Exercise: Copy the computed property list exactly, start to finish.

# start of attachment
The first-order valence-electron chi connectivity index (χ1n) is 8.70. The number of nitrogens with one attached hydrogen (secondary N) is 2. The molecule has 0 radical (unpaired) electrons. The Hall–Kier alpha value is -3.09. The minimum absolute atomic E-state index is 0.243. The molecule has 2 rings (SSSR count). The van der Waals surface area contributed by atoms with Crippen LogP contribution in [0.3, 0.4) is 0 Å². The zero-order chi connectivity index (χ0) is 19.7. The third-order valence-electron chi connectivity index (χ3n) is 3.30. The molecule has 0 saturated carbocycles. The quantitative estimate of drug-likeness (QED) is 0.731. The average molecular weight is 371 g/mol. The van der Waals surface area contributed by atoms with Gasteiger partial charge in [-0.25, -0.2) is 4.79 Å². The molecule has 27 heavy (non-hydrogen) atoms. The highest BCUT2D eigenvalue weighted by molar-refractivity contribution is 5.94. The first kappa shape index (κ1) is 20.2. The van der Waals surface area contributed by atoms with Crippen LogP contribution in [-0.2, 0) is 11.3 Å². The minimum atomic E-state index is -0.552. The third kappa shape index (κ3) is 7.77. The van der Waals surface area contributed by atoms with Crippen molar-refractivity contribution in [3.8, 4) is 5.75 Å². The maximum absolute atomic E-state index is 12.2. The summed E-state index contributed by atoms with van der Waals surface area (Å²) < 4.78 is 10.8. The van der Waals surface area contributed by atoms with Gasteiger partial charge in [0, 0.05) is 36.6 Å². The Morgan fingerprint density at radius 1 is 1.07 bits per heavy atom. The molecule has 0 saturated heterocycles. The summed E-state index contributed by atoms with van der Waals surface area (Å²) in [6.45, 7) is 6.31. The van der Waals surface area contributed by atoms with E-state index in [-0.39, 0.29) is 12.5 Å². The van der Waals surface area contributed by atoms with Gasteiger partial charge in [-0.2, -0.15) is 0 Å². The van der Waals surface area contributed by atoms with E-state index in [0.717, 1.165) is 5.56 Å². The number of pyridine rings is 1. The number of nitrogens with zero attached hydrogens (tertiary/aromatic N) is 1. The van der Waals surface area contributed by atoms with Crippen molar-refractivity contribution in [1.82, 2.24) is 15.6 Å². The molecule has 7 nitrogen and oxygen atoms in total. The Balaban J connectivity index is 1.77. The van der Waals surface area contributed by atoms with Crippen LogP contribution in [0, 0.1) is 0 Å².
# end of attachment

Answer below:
The first-order valence-electron chi connectivity index (χ1n) is 8.70. The number of nitrogens with one attached hydrogen (secondary N) is 2. The molecule has 0 radical (unpaired) electrons. The Hall–Kier alpha value is -3.09. The minimum absolute atomic E-state index is 0.243. The molecule has 2 rings (SSSR count). The van der Waals surface area contributed by atoms with Crippen LogP contribution in [0.3, 0.4) is 0 Å². The zero-order chi connectivity index (χ0) is 19.7. The third-order valence-electron chi connectivity index (χ3n) is 3.30. The molecule has 0 saturated carbocycles. The quantitative estimate of drug-likeness (QED) is 0.731. The average molecular weight is 371 g/mol. The van der Waals surface area contributed by atoms with Gasteiger partial charge in [-0.25, -0.2) is 4.79 Å². The molecule has 27 heavy (non-hydrogen) atoms. The highest BCUT2D eigenvalue weighted by molar-refractivity contribution is 5.94. The first kappa shape index (κ1) is 20.2. The van der Waals surface area contributed by atoms with Crippen LogP contribution in [-0.2, 0) is 11.3 Å². The minimum atomic E-state index is -0.552. The third kappa shape index (κ3) is 7.77. The van der Waals surface area contributed by atoms with Crippen molar-refractivity contribution in [3.8, 4) is 5.75 Å². The maximum absolute atomic E-state index is 12.2. The summed E-state index contributed by atoms with van der Waals surface area (Å²) < 4.78 is 10.8. The van der Waals surface area contributed by atoms with Gasteiger partial charge in [0, 0.05) is 36.6 Å². The Morgan fingerprint density at radius 1 is 1.07 bits per heavy atom. The molecule has 0 saturated heterocycles. The summed E-state index contributed by atoms with van der Waals surface area (Å²) in [6.45, 7) is 6.31. The van der Waals surface area contributed by atoms with E-state index in [-0.39, 0.29) is 12.5 Å². The van der Waals surface area contributed by atoms with Gasteiger partial charge in [-0.2, -0.15) is 0 Å². The van der Waals surface area contributed by atoms with E-state index in [0.717, 1.165) is 5.56 Å². The number of pyridine rings is 1. The number of nitrogens with zero attached hydrogens (tertiary/aromatic N) is 1. The van der Waals surface area contributed by atoms with Crippen molar-refractivity contribution in [1.82, 2.24) is 15.6 Å². The molecule has 7 nitrogen and oxygen atoms in total. The Balaban J connectivity index is 1.77. The van der Waals surface area contributed by atoms with Crippen LogP contribution in [0, 0.1) is 0 Å².